Humber’s musicians honour jazz legend Billy Strayhorn

This November marks the 100th anniversary of the birth of legendary jazz composer Billy Strayhorn. (Photo: Creative Commons) This November marks the 100th anniversary of the birth of legendary jazz composer Billy Strayhorn. (Photo: Creative Commons)

Jimmy Kakish
Arts and Entertainment Reporter

Most people have heard of jazz giant Duke Ellington, famed for compositions such as “Mood Indigo” and “It Don’t Mean a Thing (If It Ain’t Got That Swing),” which featured jazz singer Ella Fitzgerald.

However, many are unfamiliar with his innovative co-composer Billy ‘Swee’ Pea’ Strayhorn, responsible for co-composing one of Ellington’s best known tunes, “Take the ‘A’ Train.”

“‘Take the ‘A’ Train’ is pretty cool. I’m in a big band ensemble where we obviously play a lot of this type of swing music. I love it,” said Alex Lugli, 18, a musician and first year Humber Bachelor of Music student at Lakeshore campus.

Strayhorn’s skills are highly revered by composers and jazz aficionados and have been cited for influencing an entire generation of jazz musicians.

This evening, two weeks before the 100th anniversary of his birth, Strayhorn will be honoured by the Humber Studio Jazz ensemble and the Humber Faculty Quintet.

“I hope that we can introduce some people to Strayhorn’s music. I hope that when they hear it, they’re as captivated by it as those of us who play the music are,” said Nancy Walker, 58, an award-winning composer, pianist and adjunct professor in the music department at Humber Lakeshore campus.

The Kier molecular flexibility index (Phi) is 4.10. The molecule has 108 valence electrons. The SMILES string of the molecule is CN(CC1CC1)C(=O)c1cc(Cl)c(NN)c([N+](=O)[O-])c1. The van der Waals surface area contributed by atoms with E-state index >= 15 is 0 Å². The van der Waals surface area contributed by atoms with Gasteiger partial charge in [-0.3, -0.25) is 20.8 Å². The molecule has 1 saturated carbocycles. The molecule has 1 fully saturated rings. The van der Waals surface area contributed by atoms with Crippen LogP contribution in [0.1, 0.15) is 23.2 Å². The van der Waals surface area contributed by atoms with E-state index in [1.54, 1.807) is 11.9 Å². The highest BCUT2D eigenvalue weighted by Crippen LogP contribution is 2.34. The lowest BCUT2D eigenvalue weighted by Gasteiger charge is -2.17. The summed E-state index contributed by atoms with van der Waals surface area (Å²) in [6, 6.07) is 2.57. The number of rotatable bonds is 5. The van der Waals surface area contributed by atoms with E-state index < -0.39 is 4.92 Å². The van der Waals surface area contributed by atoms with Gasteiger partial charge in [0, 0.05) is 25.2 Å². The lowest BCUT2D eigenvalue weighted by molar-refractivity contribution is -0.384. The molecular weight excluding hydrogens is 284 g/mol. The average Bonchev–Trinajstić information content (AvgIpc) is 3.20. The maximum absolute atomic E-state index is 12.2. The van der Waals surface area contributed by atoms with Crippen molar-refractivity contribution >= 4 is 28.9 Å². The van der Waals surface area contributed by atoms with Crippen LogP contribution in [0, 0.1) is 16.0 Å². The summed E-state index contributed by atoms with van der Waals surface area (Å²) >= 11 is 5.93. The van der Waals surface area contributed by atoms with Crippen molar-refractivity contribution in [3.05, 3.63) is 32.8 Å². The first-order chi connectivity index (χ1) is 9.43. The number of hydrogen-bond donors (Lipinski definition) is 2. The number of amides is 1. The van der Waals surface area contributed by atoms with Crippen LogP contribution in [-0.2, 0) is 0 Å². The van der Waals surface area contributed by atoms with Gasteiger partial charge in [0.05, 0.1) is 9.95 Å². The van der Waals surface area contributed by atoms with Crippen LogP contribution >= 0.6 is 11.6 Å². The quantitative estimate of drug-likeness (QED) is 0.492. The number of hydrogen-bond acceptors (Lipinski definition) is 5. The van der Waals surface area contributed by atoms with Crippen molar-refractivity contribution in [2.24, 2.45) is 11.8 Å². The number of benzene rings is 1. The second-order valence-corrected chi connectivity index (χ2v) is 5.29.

“I also think that people who already know his music will be delighted to hear a few more obscure selections, along with the more familiar compositions,” she said.

“His compositions were groundbreaking at the time. No one else wrote songs in either pop music or jazz music [that were] as adventurous as [Strayhorn’s],” said Denny Christianson, Humber’s Director of Music at the School of Creative and Performing Arts.

It comes as no surprise that more people haven’t heard of Strayhorn, as Ellington took much of the credit for his work.
This vague lack of attribution didn’t appear to be malicious, though, as ‘Swee’ Pea’ was given credit verbally, as opposed to on the album itself.
Ellington would sometimes make jokes during his performances like: “Strayhorn does a lot of the work but I get to take the bows!”

‘Swee’ Pea’ died on May 31, 1967, of esophageal cancer in New York City.
For many Humber students, Billy Strayhorn is just another name associated with times past. However, members of the student body still recognize the importance of the tribute.

“It’s important to honour [artists like this] because most artists that become famous are famous for doing what they did in their own authentic way,” said Tyler Wood, 21, a musician and second year Humber College tourism management student.

“To me, anyone who does [music] for their own reasons is someone worth being praised for or looked up to,” he said.

 The tribute costs $5 for students and seniors and $10 for general admission and will be taking place in auditorium A128 at Lakeshore campus at 8 p.m.

Authors

*

Top